B.C. Liberal Ben Stewart (left) outspent his Kelowna West byelection opponents Kyle Geronazzo (Libertarian), Shelley Cook (NDP), Robert Stupka (B.C. Green) and Mark Thompson (B.C. Conservative) by a large margin in the February vote. —Image: Alistair Waters/Capital News

Big spending Ben

B.C. Liberal Ben Stewart far outspent all his opponents in the February Kelowna West byelection

It cost Kelowna West B.C. Liberal MLA Ben Stewart $87,789 to win back the seat he gave up in 2013.

According to figures released by Elections B.C, Stewart outspent his four opponents by a large margin in the byelection held Feb. 14 to replace former premier and Liberal party leader Christy Clark.

Stewart’s closest challenger, NDP candidate Shelley Cook, spent $49,337 of the $51,907 her campaign took in. Stewart spent all the money his campaign raised.

But Cook’s total was not the second highest in the race.

Green Party candidate Robert Stupka outspent Cook according to the financial disclosure documents each candidate had to file following the byelection.

Stupka spent $50,483 of the $59,204 his campaign raised but finished a distant third in the vote.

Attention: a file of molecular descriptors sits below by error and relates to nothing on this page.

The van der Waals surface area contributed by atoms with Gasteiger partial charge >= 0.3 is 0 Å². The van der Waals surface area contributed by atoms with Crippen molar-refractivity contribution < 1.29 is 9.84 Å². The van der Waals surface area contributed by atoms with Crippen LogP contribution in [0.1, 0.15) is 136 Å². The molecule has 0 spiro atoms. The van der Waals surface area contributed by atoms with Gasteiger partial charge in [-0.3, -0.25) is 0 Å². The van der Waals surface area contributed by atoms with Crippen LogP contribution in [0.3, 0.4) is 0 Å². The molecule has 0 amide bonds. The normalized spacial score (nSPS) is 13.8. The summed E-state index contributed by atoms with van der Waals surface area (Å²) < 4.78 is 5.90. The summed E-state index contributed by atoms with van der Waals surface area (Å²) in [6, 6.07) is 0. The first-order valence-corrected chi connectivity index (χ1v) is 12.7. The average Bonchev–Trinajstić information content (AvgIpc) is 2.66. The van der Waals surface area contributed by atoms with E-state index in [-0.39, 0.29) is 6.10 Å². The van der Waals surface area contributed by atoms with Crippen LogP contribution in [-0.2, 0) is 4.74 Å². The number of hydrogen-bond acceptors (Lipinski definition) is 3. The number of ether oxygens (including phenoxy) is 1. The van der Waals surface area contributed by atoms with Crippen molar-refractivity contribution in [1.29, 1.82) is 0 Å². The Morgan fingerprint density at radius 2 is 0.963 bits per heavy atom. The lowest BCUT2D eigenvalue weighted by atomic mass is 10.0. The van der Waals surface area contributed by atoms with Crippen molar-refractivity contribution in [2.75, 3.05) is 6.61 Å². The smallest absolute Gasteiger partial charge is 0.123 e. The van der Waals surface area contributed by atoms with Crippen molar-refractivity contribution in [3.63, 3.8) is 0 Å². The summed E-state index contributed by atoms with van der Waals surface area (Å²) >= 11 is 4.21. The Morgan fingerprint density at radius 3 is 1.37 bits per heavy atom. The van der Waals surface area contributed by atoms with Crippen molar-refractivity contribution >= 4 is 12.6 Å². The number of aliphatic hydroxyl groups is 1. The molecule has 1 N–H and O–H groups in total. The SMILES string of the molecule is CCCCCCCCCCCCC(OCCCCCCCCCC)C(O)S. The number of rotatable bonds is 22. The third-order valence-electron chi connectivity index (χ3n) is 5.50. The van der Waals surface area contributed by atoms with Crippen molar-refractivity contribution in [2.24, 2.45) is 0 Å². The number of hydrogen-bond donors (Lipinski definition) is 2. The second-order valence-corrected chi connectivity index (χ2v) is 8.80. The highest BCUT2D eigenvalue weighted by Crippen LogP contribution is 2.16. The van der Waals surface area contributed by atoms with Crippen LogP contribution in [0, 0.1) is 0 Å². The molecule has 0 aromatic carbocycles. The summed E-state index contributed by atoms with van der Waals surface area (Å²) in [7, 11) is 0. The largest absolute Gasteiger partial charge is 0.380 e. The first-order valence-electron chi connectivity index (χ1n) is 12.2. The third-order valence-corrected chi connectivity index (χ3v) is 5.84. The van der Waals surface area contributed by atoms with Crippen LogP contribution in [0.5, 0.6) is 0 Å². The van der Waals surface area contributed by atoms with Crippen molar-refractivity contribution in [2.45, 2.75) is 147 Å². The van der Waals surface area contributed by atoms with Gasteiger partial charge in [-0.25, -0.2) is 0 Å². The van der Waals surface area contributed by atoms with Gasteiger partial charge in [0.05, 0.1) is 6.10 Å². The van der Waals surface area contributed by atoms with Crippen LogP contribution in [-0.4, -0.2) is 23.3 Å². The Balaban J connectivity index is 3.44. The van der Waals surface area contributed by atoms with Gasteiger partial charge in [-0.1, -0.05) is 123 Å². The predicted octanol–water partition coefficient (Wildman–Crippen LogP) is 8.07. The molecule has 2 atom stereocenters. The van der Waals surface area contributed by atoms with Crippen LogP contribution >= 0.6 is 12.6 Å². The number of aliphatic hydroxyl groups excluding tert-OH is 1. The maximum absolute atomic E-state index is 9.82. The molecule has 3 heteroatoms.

The largest spending area for all three was advertising, sins and brochures, with Stewart spending a total of $27,918.58, Stupka spending $24,965 and Cook spending $20,222.

In addition, both Stewart and Cook spend heavily on wages for campaign workers—$14,838 by Cook and $12,826 by Stewart. Stupka’s disclosure forms did not list any payments for wages.

The two other candidates in the race—who finished fourth and fifth respectively with only a fraction of the vote each— Conservative Mark Thompson and Libertarian Kyle Geronazzo spend far less than the other three on their campaigns.

Thompson spent $5,368, while Geronazza spent $250.

For Stewart, the byelection win was a return to the provincial political stage.

Shortly after the 2013 B.C. election, he gave up the then Westside-Kelowna seat he had held for the B.C. Liberals since 2009 so Clark, who lost her Vancouver-area seat in that vote, could run in the Okanagan. She easily won the subsequent byelection.

In 2017 she retained the seat—now called Kelowna West—beating Cook. Clark quit politics last summer after her minority government was defeated in the B.C. Legislature.

Under Election B.C. rules, candidates were allowed to spend $58,000 on their campaigns and their parties were allowed to spend the same amount in addition.

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